Spring is here and that means it is time for all things green, and some not so green, to start growing.
Do you have a plan of action and everything you need to plant, cut and grow? Like most everything, a job begun well is already half finished. Here are a few tips to get your yard ready for the season.
Where to Begin
Begin by reviewing a checklist of all your gardening needs. If you don’t have a checklist, then it is time to take inventory and create one. Include a shopping list for plants and seeds, tools and fertilizers, as well as a project plan for landscaping and plantings. Have the list laminated at a local mail or print shop so it can be left with your tools and reused as needed. You can also create a notebook of things you’ve planted, what you used and the results and conditions of that season. It can be a personal gardening journal to show the do’s and don’ts in your yard.
All gardening machinery must be inspected for problems. If you use electric tools, make sure that there are no cuts in the cords or disconnected wiring. For all gas-driven tools, change the oil, spark plugs and filters.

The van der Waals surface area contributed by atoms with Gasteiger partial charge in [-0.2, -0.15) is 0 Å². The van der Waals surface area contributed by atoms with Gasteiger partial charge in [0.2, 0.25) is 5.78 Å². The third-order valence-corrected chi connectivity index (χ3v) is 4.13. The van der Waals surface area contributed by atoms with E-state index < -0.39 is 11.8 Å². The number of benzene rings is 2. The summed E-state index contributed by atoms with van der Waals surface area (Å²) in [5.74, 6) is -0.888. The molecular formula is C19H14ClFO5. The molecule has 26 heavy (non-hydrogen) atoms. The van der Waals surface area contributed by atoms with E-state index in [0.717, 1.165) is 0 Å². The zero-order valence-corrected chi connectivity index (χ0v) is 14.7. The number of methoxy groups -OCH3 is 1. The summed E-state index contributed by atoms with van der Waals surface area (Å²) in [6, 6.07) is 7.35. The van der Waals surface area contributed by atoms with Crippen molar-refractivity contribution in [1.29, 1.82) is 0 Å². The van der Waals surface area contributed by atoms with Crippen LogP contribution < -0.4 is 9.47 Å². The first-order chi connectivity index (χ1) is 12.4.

You should generally sharpen your lawnmower blades each year. To do this, simply turn the mower on its side, loosen the bolt and remove the blade with a crescent wrench or socket wrench. A bench grinder is typically used to sharpen mower blades, not a knife sharpener. If you don’t have one, take the blade to your local hardware store, and they will sharpen it for a few dollars. Do the same for your edger blade.
With weed eaters, make sure that you have enough twine and an extra spool handy. It is hard enough to get motivated to do yard work without the distraction of a failed spark plug, or not enough twine. And don’t forget the little tools that you might have lost or broken last year and forgot to replace.
The Grass Attack
Now that you have all of your tools and gadgets assembled, it is time to attack the yard. Lay down a pre-emergent solution to hinder future growth of weeds and crabgrass. Make sure you are using the right fertilizer for your lawn. Some grasses do not respond well with certain fertilizers or weed killers. Remember that most grass is natural and has been around for a long time. This means that the more you fertilize to get that greener-longer look, the longer you must continue the cycle. Grass can become addicted to fertilizer. Therefore, if you fertilize 10 times this year and have been doing so for a decade and suddenly change to four times per year, don’t be surprised if you get less results. Also, try to use natural fertilizers with as little chemical additives as possible. This will reduce your grass’ chemical dependency, and in the long run, make your lawn stronger.